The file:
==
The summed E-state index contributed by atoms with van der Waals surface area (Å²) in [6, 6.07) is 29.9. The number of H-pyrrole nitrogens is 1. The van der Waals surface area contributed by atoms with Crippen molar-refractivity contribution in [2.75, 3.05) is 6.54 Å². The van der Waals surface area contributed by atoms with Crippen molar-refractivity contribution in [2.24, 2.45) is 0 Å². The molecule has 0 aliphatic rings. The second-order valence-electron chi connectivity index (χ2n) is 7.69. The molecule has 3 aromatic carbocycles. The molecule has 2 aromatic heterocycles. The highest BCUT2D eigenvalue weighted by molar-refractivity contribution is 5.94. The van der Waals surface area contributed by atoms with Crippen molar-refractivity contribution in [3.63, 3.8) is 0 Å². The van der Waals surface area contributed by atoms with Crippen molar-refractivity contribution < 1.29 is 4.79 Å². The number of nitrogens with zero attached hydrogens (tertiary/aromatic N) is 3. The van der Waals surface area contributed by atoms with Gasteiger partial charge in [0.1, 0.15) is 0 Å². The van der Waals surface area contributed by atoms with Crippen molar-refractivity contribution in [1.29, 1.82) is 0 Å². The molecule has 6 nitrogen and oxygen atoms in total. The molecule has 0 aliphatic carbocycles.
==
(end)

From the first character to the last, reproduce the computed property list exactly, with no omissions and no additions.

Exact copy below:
The summed E-state index contributed by atoms with van der Waals surface area (Å²) in [6, 6.07) is 29.9. The number of H-pyrrole nitrogens is 1. The van der Waals surface area contributed by atoms with Crippen molar-refractivity contribution in [2.75, 3.05) is 6.54 Å². The van der Waals surface area contributed by atoms with Crippen molar-refractivity contribution in [2.24, 2.45) is 0 Å². The molecule has 0 aliphatic rings. The second-order valence-electron chi connectivity index (χ2n) is 7.69. The molecule has 3 aromatic carbocycles. The molecule has 2 aromatic heterocycles. The highest BCUT2D eigenvalue weighted by molar-refractivity contribution is 5.94. The van der Waals surface area contributed by atoms with Crippen molar-refractivity contribution in [3.63, 3.8) is 0 Å². The van der Waals surface area contributed by atoms with Crippen molar-refractivity contribution < 1.29 is 4.79 Å². The number of nitrogens with zero attached hydrogens (tertiary/aromatic N) is 3. The van der Waals surface area contributed by atoms with Gasteiger partial charge in [0.1, 0.15) is 0 Å². The van der Waals surface area contributed by atoms with Crippen molar-refractivity contribution in [1.29, 1.82) is 0 Å². The molecule has 6 nitrogen and oxygen atoms in total. The molecule has 0 aliphatic carbocycles.